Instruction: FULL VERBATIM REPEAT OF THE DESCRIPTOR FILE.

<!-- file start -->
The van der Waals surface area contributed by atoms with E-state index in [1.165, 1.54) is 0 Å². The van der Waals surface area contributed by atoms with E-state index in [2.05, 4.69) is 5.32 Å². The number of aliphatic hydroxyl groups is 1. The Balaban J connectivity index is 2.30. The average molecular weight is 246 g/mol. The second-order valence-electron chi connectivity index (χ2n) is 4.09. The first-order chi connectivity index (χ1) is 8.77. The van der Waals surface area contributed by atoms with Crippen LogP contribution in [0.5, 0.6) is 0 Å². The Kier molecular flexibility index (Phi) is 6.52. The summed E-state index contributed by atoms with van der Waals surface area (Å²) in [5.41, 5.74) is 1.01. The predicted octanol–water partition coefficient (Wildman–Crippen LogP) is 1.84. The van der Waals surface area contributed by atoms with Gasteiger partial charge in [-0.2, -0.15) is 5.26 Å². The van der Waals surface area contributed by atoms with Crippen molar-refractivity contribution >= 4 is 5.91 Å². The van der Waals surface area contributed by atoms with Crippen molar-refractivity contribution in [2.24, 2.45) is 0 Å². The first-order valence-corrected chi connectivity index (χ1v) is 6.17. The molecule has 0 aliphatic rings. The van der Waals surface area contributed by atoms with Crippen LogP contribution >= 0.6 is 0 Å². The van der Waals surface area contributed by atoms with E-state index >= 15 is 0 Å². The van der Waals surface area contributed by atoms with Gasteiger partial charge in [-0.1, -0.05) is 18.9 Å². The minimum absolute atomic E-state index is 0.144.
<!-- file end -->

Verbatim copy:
The van der Waals surface area contributed by atoms with E-state index in [1.165, 1.54) is 0 Å². The van der Waals surface area contributed by atoms with E-state index in [2.05, 4.69) is 5.32 Å². The number of aliphatic hydroxyl groups is 1. The Balaban J connectivity index is 2.30. The average molecular weight is 246 g/mol. The second-order valence-electron chi connectivity index (χ2n) is 4.09. The first-order chi connectivity index (χ1) is 8.77. The van der Waals surface area contributed by atoms with Crippen LogP contribution in [0.5, 0.6) is 0 Å². The Kier molecular flexibility index (Phi) is 6.52. The summed E-state index contributed by atoms with van der Waals surface area (Å²) in [5.41, 5.74) is 1.01. The predicted octanol–water partition coefficient (Wildman–Crippen LogP) is 1.84. The van der Waals surface area contributed by atoms with Gasteiger partial charge in [-0.2, -0.15) is 5.26 Å². The van der Waals surface area contributed by atoms with Crippen molar-refractivity contribution >= 4 is 5.91 Å². The van der Waals surface area contributed by atoms with Crippen molar-refractivity contribution in [2.24, 2.45) is 0 Å². The first-order valence-corrected chi connectivity index (χ1v) is 6.17. The molecule has 0 aliphatic rings. The van der Waals surface area contributed by atoms with Crippen LogP contribution >= 0.6 is 0 Å². The van der Waals surface area contributed by atoms with E-state index >= 15 is 0 Å². The van der Waals surface area contributed by atoms with Gasteiger partial charge in [-0.1, -0.05) is 18.9 Å². The minimum absolute atomic E-state index is 0.144.